13. Understand that bullying impacts the whole family, including siblings who have no direct involvement. The distress, frustration and heartbreak we all felt were indescribable. There’s no easy answer, but seek the support you need and work hard to maintain optimism for you and all your children. It’s important they know that it won’t be like this forever. We found solace in exercise and in helping others.

14. Keep talking to each other. I found it very difficult to contain my sadness and, at times, that was unhelpful, as our boy tried to protect me from the ongoing, despicable behaviours that just did not stop. Despite this, once we heard the tape and understood what was happening, we kept talking and talking and talking. We took breaks when it was overwhelming, and tried to have normal days with normal fun, but we kept coming back together to talk. Ultimately this helped us navigate a way forward and deepened our bond.

15. The bullying started for our boy when, at age 10, he stuck up for another young boy, whom the older boys were targeting on the bus. No one ever congratulated him and, in that worst year, our son asked me if I regretted him speaking out. I didn’t because it’s who we are, but I wished so hard that I could fix things. We now talk in more detail with our children about what stepping up for others might look like, and how they might simultaneously try to protect themselves. There’s no ready answer, but we at least consider it together.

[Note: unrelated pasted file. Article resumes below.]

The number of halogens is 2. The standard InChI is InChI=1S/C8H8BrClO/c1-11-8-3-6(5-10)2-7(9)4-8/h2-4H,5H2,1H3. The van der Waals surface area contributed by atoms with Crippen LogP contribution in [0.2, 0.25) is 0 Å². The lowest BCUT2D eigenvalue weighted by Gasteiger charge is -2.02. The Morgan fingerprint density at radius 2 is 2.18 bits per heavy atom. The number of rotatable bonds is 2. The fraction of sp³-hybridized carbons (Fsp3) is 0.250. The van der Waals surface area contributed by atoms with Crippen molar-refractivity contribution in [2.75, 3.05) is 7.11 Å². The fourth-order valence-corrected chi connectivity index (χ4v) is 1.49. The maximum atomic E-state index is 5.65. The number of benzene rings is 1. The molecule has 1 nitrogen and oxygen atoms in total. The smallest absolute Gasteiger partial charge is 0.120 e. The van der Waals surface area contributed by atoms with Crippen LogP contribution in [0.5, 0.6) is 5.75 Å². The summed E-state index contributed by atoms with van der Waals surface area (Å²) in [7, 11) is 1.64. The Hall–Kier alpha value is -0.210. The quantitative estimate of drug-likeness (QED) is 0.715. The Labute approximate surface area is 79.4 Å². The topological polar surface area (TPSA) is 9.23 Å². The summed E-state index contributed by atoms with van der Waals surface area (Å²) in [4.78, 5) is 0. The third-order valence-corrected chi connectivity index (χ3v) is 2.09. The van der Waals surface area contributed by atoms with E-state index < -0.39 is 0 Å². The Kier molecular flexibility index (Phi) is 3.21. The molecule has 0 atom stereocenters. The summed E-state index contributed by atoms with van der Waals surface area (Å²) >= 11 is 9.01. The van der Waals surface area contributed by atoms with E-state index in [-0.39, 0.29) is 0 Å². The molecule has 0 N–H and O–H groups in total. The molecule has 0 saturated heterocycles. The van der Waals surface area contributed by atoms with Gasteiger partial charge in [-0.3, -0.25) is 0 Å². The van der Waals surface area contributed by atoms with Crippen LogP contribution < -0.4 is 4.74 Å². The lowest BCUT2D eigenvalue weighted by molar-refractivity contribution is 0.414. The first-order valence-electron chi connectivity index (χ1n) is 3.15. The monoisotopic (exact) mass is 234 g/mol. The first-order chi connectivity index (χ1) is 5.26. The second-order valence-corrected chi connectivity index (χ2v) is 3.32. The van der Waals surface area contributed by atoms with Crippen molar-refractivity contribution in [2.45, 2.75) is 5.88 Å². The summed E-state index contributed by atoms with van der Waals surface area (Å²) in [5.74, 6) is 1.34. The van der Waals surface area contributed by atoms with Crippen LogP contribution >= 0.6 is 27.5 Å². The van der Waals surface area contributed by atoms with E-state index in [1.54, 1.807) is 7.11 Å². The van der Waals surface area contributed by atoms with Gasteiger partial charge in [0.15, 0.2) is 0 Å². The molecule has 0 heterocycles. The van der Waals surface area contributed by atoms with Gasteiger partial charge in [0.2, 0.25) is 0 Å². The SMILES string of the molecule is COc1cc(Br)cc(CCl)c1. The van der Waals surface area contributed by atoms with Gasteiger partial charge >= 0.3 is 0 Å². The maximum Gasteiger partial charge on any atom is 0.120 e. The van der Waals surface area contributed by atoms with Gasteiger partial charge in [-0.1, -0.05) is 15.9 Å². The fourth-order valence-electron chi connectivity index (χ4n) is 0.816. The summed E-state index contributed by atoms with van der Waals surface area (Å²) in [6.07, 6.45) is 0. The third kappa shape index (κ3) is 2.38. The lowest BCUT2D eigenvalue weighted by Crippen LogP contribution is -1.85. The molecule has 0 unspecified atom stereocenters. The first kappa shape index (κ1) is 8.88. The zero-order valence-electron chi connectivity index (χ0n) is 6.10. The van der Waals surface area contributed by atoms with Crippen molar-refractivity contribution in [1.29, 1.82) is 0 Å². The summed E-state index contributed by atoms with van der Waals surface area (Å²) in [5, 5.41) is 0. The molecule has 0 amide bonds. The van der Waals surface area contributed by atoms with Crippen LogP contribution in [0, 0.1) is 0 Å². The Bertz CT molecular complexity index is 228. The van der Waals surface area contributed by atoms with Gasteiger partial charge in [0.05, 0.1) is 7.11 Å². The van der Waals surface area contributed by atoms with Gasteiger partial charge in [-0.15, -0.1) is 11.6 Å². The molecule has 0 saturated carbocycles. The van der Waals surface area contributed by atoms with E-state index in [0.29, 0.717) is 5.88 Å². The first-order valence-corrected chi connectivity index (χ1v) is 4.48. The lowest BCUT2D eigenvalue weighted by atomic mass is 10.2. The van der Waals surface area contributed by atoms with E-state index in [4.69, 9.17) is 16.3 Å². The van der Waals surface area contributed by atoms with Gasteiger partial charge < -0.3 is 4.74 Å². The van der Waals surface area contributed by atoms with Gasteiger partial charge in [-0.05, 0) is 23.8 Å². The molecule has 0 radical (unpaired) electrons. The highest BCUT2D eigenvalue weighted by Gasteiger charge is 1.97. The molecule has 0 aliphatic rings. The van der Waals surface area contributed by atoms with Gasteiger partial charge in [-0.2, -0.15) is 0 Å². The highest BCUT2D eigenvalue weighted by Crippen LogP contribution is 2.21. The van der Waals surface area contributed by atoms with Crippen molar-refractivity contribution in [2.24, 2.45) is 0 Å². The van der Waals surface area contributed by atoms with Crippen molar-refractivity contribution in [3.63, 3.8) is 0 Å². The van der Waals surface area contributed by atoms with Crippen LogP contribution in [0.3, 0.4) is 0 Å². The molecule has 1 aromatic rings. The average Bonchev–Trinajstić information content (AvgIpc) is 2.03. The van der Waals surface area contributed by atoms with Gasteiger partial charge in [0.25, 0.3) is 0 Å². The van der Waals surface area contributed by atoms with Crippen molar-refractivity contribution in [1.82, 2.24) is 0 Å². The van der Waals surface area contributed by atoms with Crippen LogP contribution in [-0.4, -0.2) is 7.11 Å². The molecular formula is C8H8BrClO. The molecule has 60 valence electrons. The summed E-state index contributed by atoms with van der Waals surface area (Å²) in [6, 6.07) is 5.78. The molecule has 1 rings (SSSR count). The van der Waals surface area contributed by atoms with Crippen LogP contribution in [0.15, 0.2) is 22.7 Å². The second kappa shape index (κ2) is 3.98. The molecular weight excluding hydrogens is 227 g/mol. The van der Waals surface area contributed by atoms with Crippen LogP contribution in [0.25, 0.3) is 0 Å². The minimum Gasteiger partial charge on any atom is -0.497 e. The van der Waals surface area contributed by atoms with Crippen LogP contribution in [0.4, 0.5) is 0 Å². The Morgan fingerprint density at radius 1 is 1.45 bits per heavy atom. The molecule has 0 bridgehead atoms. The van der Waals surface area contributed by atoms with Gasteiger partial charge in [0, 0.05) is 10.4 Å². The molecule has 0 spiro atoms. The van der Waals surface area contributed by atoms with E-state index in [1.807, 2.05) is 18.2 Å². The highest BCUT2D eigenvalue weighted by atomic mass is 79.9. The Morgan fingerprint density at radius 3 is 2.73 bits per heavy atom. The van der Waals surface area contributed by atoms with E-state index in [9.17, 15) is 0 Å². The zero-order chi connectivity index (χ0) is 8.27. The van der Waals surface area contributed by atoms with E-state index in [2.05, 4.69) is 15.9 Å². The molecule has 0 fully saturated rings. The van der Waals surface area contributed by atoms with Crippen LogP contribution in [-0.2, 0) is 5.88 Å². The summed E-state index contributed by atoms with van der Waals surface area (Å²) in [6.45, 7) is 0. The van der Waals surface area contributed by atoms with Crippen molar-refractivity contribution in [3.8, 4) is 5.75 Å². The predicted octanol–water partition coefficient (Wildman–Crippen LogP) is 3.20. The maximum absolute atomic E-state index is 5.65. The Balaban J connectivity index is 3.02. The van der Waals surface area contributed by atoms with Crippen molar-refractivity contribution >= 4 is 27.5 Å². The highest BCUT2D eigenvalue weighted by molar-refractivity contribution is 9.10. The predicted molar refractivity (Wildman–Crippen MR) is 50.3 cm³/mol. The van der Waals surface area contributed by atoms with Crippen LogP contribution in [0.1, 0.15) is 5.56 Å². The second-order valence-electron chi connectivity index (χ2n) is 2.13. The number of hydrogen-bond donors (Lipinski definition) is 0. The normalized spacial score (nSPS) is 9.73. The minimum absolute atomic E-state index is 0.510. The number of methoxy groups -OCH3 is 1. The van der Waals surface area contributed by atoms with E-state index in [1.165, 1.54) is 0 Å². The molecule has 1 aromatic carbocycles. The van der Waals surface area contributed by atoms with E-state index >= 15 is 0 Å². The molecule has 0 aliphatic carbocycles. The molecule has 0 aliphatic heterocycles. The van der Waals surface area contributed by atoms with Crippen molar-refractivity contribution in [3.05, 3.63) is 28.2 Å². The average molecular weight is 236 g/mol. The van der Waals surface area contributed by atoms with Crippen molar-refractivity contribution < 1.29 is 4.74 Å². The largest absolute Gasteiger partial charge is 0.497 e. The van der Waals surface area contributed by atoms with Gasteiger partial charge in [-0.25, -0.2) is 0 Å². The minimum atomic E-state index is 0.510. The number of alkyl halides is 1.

16. Choose your counsel wisely. Avoid those who seek your ‘story’, simply so they can share the salacious details at the next Mum’s catch up at the local coffee shop. This can reach back to your child and inflict additional harm when they least need it.

17. Delay, or carefully monitor, social media if you can. Our boy was 10 when the bullying commenced and 12 when he made the tape on the bus. The acts of bullying were all IRL. He wasn’t using social media, and we delayed his usage, so that we didn’t provide the bullies increased access to him.

18. You might think about changing schools. It’s a big decision, particularly if your child has a solid friendship group. For us, the choice became clear when our boy said, “I just can’t recover at this school”. We moved to a state high school and, whilst we were worried that the bullying might somehow follow him, it hasn’t. The culture is completely different. He’s happy, he has a diverse group of great mates and he’s insightful enough to say that, whilst he wouldn’t wish his experience on anyone, it brought him to where, and who, he is today.

19. Months down the track, in one of the darkest moments of that year, it finally struck me that I COULD actually feel more devastated. If the two young men I heard on that tape, spewing such hateful filth and threatening a young boy, were mine, I’m not sure how I might have recovered. I continue to draw comfort from that.

20. Finally, let us be the light at the end of your tunnel, holding hope for your family when you simply can’t. In the 18 months since leaving that environment, our boy has blossomed. His physical growth feels, to me, like a reflection of his inner world. When he left he was tiny, still wearing size 6 or 8 shorts at age 12, and markedly smaller than his peers. In the year that followed, he grew about 40cm. But, of course, it’s his inner wellbeing that is most important. Where he was withdrawn and serious and heavy, he’s now light and funny and free. It’s the sweetest joy we’ve ever known.


15 March 2019